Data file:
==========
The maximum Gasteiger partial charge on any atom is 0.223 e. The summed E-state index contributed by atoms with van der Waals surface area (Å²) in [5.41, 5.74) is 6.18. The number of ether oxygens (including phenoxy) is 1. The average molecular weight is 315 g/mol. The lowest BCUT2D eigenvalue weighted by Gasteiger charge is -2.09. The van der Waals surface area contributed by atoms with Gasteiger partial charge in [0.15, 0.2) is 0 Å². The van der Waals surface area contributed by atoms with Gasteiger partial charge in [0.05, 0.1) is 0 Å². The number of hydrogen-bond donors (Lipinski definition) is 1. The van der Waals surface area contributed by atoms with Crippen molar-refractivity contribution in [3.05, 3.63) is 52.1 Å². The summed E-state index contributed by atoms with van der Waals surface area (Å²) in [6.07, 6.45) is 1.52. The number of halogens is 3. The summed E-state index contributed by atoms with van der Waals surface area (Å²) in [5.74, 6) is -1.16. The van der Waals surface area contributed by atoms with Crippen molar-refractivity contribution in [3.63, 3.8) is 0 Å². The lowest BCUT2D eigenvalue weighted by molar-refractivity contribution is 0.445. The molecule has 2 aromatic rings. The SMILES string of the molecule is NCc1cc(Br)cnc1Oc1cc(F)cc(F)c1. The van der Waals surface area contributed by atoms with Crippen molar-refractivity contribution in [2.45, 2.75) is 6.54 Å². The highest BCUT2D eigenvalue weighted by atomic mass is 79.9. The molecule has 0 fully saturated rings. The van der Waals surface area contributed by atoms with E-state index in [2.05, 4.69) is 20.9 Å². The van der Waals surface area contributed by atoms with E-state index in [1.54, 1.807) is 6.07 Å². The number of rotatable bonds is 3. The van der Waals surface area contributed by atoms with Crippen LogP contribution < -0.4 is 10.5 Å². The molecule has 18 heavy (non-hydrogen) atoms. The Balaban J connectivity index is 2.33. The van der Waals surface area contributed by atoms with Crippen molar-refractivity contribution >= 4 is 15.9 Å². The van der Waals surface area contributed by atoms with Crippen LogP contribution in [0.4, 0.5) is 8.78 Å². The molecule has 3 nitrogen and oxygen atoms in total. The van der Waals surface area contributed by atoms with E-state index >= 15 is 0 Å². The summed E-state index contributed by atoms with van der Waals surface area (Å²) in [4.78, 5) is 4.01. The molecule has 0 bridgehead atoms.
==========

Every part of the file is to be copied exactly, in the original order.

The maximum Gasteiger partial charge on any atom is 0.223 e. The summed E-state index contributed by atoms with van der Waals surface area (Å²) in [5.41, 5.74) is 6.18. The number of ether oxygens (including phenoxy) is 1. The average molecular weight is 315 g/mol. The lowest BCUT2D eigenvalue weighted by Gasteiger charge is -2.09. The van der Waals surface area contributed by atoms with Gasteiger partial charge in [0.15, 0.2) is 0 Å². The van der Waals surface area contributed by atoms with Gasteiger partial charge in [0.05, 0.1) is 0 Å². The number of hydrogen-bond donors (Lipinski definition) is 1. The van der Waals surface area contributed by atoms with Crippen molar-refractivity contribution in [3.05, 3.63) is 52.1 Å². The summed E-state index contributed by atoms with van der Waals surface area (Å²) in [6.07, 6.45) is 1.52. The number of halogens is 3. The summed E-state index contributed by atoms with van der Waals surface area (Å²) in [5.74, 6) is -1.16. The van der Waals surface area contributed by atoms with Crippen molar-refractivity contribution in [3.63, 3.8) is 0 Å². The lowest BCUT2D eigenvalue weighted by molar-refractivity contribution is 0.445. The molecule has 2 aromatic rings. The SMILES string of the molecule is NCc1cc(Br)cnc1Oc1cc(F)cc(F)c1. The van der Waals surface area contributed by atoms with Crippen molar-refractivity contribution in [2.45, 2.75) is 6.54 Å². The highest BCUT2D eigenvalue weighted by atomic mass is 79.9. The molecule has 0 fully saturated rings. The van der Waals surface area contributed by atoms with E-state index in [2.05, 4.69) is 20.9 Å². The van der Waals surface area contributed by atoms with E-state index in [1.54, 1.807) is 6.07 Å². The number of rotatable bonds is 3. The van der Waals surface area contributed by atoms with Crippen LogP contribution < -0.4 is 10.5 Å². The molecule has 18 heavy (non-hydrogen) atoms. The Balaban J connectivity index is 2.33. The van der Waals surface area contributed by atoms with Crippen molar-refractivity contribution >= 4 is 15.9 Å². The van der Waals surface area contributed by atoms with Crippen LogP contribution in [0.4, 0.5) is 8.78 Å². The molecule has 3 nitrogen and oxygen atoms in total. The van der Waals surface area contributed by atoms with E-state index >= 15 is 0 Å². The summed E-state index contributed by atoms with van der Waals surface area (Å²) in [4.78, 5) is 4.01. The molecule has 0 bridgehead atoms.